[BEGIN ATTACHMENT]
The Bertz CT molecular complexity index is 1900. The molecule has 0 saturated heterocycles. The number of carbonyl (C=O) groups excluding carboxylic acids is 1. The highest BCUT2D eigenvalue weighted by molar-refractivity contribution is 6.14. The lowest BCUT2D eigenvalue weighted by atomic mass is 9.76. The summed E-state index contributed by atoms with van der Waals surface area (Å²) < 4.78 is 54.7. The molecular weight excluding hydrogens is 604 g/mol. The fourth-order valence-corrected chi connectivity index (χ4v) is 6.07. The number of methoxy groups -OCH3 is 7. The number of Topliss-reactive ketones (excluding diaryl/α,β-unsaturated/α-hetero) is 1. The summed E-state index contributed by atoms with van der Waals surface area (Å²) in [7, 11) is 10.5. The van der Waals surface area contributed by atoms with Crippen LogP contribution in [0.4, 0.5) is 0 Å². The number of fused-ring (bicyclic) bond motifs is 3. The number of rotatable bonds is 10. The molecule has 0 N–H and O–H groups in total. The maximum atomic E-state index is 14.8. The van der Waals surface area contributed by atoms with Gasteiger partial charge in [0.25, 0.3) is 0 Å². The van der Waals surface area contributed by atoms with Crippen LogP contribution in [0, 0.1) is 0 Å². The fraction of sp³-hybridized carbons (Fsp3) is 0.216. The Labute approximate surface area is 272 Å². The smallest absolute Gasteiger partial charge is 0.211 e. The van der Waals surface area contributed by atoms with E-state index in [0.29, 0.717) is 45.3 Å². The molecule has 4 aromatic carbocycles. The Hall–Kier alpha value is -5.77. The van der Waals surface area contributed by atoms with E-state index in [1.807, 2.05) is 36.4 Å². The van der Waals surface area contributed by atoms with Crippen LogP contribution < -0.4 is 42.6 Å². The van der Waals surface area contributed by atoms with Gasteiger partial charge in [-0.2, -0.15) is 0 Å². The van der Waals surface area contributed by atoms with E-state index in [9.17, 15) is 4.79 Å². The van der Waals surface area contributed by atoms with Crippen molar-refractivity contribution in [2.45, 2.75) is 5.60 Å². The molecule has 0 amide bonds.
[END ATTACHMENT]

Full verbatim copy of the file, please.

The Bertz CT molecular complexity index is 1900. The molecule has 0 saturated heterocycles. The number of carbonyl (C=O) groups excluding carboxylic acids is 1. The highest BCUT2D eigenvalue weighted by molar-refractivity contribution is 6.14. The lowest BCUT2D eigenvalue weighted by atomic mass is 9.76. The summed E-state index contributed by atoms with van der Waals surface area (Å²) < 4.78 is 54.7. The molecular weight excluding hydrogens is 604 g/mol. The fourth-order valence-corrected chi connectivity index (χ4v) is 6.07. The number of methoxy groups -OCH3 is 7. The number of Topliss-reactive ketones (excluding diaryl/α,β-unsaturated/α-hetero) is 1. The summed E-state index contributed by atoms with van der Waals surface area (Å²) in [7, 11) is 10.5. The van der Waals surface area contributed by atoms with Crippen LogP contribution in [0.4, 0.5) is 0 Å². The number of fused-ring (bicyclic) bond motifs is 3. The number of rotatable bonds is 10. The molecule has 0 N–H and O–H groups in total. The maximum atomic E-state index is 14.8. The van der Waals surface area contributed by atoms with Gasteiger partial charge in [0.25, 0.3) is 0 Å². The van der Waals surface area contributed by atoms with Crippen LogP contribution in [0, 0.1) is 0 Å². The fraction of sp³-hybridized carbons (Fsp3) is 0.216. The Labute approximate surface area is 272 Å². The smallest absolute Gasteiger partial charge is 0.211 e. The van der Waals surface area contributed by atoms with E-state index in [0.29, 0.717) is 45.3 Å². The molecule has 4 aromatic carbocycles. The Hall–Kier alpha value is -5.77. The van der Waals surface area contributed by atoms with E-state index in [1.807, 2.05) is 36.4 Å². The van der Waals surface area contributed by atoms with Crippen LogP contribution < -0.4 is 42.6 Å². The van der Waals surface area contributed by atoms with Gasteiger partial charge in [-0.2, -0.15) is 0 Å². The van der Waals surface area contributed by atoms with E-state index in [9.17, 15) is 4.79 Å². The van der Waals surface area contributed by atoms with Crippen molar-refractivity contribution in [2.45, 2.75) is 5.60 Å². The molecule has 0 amide bonds.